Google’s Core Web Vitals May Harm Your SEO | How To Fix
Core Web Vitals are the latest change that Google is making to its ranking algorithm, which prioritises a good user experience. It’s a major update that will affect the website rankings of thousands of businesses, so it’s critical to make a plan for your website and SEO performance.
This algorithm update is as significant as Panda in 2011 (low-quality content) Penguin in 2012 (low-quality links) or Mobileaggedon in 2015 (mobile website priority). If you plan now, you can use these changes to boost your SEO, but if you sit back and wait, you could lose organic rankings, leads and sales, which could take years to recover.
This sounds scary, but don’t panic! Core Web Vitals can be tackled with the right guidance. In this article, we explain why Core Web Vitals are important, provide a brief technical explanation of what Core Web Vitals are, and what you need to do about them.
Why are Core Web Vitals important?
Around mid-June, Google will implement their Page Experience update—a change to their algorithm that gives better rankings to web pages that provide a good experience to users. One of the major parts of this update is Core Web Vitals: three metrics that Google uses to measure the user’s experience, and apply rankings accordingly. By identifying three critical aspects of a user’s browsing experience—load time, responsiveness, and stability—Google is able to give better rankings to pages that do well for them.
When this update is implemented by Google, it’s vital for your website’s pages to perform well on these metrics, so that your business can rank well in search results. By analysing user data, Google discovered that fast-loading, responsive, and stable pages leads to a 24% decrease in page abandonment.1 So as a business, if you want your web pages to rank well in Google, you need good scores for each Core Web Vital (which is essentially a component of technical SEO). Pages that perform poorly will be lose ranking, which means fewer people coming to your site, fewer leads and sales being generated, and a shrink in revenue.
This is considered Google’s biggest algorithm update since Mobile-First Indexing, which also prioritised the experience of users.² They want to ensure that developers and webmasters spend time improving the metrics that matter to users, rather than Google bots.
Depending on how your website currently performs, you’ll need to do one of the following:
- Do nothing—if your CWV scores are already high, you can relax and wait for the SEO boost to kick in
- Retrofit your website—if your site is relatively new and your CWV scores are decent, your developers can make the necessary improvements to retain and improve your ranking.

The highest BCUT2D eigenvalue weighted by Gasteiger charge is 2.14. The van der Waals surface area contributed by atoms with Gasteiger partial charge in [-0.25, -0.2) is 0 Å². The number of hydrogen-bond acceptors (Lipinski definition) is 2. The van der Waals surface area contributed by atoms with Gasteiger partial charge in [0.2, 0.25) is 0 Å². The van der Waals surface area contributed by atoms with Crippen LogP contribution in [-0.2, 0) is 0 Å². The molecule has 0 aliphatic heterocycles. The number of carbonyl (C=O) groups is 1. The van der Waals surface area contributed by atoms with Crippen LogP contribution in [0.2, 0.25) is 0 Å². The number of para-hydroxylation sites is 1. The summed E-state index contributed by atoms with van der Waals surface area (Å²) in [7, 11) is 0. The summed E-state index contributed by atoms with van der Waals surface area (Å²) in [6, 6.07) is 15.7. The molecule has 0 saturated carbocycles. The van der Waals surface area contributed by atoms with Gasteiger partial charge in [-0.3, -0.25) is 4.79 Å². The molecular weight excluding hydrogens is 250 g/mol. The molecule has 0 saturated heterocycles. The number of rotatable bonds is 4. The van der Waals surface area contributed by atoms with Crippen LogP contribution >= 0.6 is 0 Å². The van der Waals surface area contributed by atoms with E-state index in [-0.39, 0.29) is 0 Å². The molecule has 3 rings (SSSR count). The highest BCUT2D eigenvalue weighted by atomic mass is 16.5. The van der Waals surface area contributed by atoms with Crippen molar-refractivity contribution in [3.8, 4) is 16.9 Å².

- Rebuild your website—if your site is 3+ years old, or your CWV scores are bad, you’ll need to start building a new site urgently or risk a major drop in ranking.
Lots of people will not address this quickly enough—we cannot stress how important it is! With Core Web Vitals being introduced over the next few weeks, and with Google constantly making changes to their algorithm, your website needs to be up to date to rank well, get a foot up on your competitors, and continue creating revenue for your business.
Thankfully, achieving good Core Web Vitals scores is within your power, and we explain how a little later on. But first, a quick explanation of each Core Web Vital.
What are the three Core Web Vitals?
Unless you’re a developer, you don’t need to know the technical side of Core Web Vitals, but it can help to have some background knowledge. If you want to, feel free to skip to the section that explains how to get good Core Web Vital scores.
The three metrics for Core Web Vitals are Largest Contentful Paint, First Input Delay, and Cumulative Layout Shift.³ They sound baffling, but let us quickly explain.
Core Web Vital #1: Largest Contentful Paint (LCP)
LCP is how long it takes for the largest element on the page to load. This is usually a banner image or video. It’s a measure of load speed, and helps to identify how long it takes to load the page’s main content.
The quicker this element loads, the better your performance for LCP.
Core Web Vital #2: First Input Delay (FID)
FID is how long it takes for a user interaction to work. This can be any type of user interaction—opening a menu, clicking on a form field, or clicking on a button are some common examples.
Using a menu open as an example, FID is measured from the moment the user clicks on the menu, to the moment it opens. It tells Google how responsive the site is, and whether it responds quickly enough to be a good experience for the user.
Core Web Vital #3: Cumulative Layout Shift (CLS)
CLS measures how much the page moves around while loading. The elements of a web page don’t load in a predetermined order, but instead load randomly based on their size and position. This means that sometimes, a slow-loading element can cause the page’s layout to jump around, which can be disorienting and frustrating for the user, especially if they’re trying to interact with the page.